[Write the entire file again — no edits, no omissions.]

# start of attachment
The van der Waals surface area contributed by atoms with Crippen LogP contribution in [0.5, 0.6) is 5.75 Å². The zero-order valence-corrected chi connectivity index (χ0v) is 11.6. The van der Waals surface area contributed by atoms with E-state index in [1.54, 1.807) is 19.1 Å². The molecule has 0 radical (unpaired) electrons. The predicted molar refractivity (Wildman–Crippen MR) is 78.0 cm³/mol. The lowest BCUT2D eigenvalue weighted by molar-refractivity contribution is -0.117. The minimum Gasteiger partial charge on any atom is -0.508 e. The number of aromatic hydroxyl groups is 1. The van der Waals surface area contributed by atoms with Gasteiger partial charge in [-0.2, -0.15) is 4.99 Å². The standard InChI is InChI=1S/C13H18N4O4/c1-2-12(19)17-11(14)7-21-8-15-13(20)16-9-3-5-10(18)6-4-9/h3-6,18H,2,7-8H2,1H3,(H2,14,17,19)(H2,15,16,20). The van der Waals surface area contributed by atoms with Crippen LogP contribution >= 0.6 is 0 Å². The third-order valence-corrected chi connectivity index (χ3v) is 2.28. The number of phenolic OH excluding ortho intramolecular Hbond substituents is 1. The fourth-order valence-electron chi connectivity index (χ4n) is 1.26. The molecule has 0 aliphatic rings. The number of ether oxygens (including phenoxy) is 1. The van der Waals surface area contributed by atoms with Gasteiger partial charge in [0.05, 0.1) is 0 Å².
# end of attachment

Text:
The van der Waals surface area contributed by atoms with Crippen LogP contribution in [0.5, 0.6) is 5.75 Å². The zero-order valence-corrected chi connectivity index (χ0v) is 11.6. The van der Waals surface area contributed by atoms with E-state index in [1.54, 1.807) is 19.1 Å². The molecule has 0 radical (unpaired) electrons. The predicted molar refractivity (Wildman–Crippen MR) is 78.0 cm³/mol. The lowest BCUT2D eigenvalue weighted by molar-refractivity contribution is -0.117. The minimum Gasteiger partial charge on any atom is -0.508 e. The number of aromatic hydroxyl groups is 1. The van der Waals surface area contributed by atoms with Gasteiger partial charge in [-0.2, -0.15) is 4.99 Å². The standard InChI is InChI=1S/C13H18N4O4/c1-2-12(19)17-11(14)7-21-8-15-13(20)16-9-3-5-10(18)6-4-9/h3-6,18H,2,7-8H2,1H3,(H2,14,17,19)(H2,15,16,20). The van der Waals surface area contributed by atoms with Crippen LogP contribution >= 0.6 is 0 Å². The third-order valence-corrected chi connectivity index (χ3v) is 2.28. The number of phenolic OH excluding ortho intramolecular Hbond substituents is 1. The fourth-order valence-electron chi connectivity index (χ4n) is 1.26. The molecule has 0 aliphatic rings. The number of ether oxygens (including phenoxy) is 1. The van der Waals surface area contributed by atoms with Gasteiger partial charge in [0.05, 0.1) is 0 Å².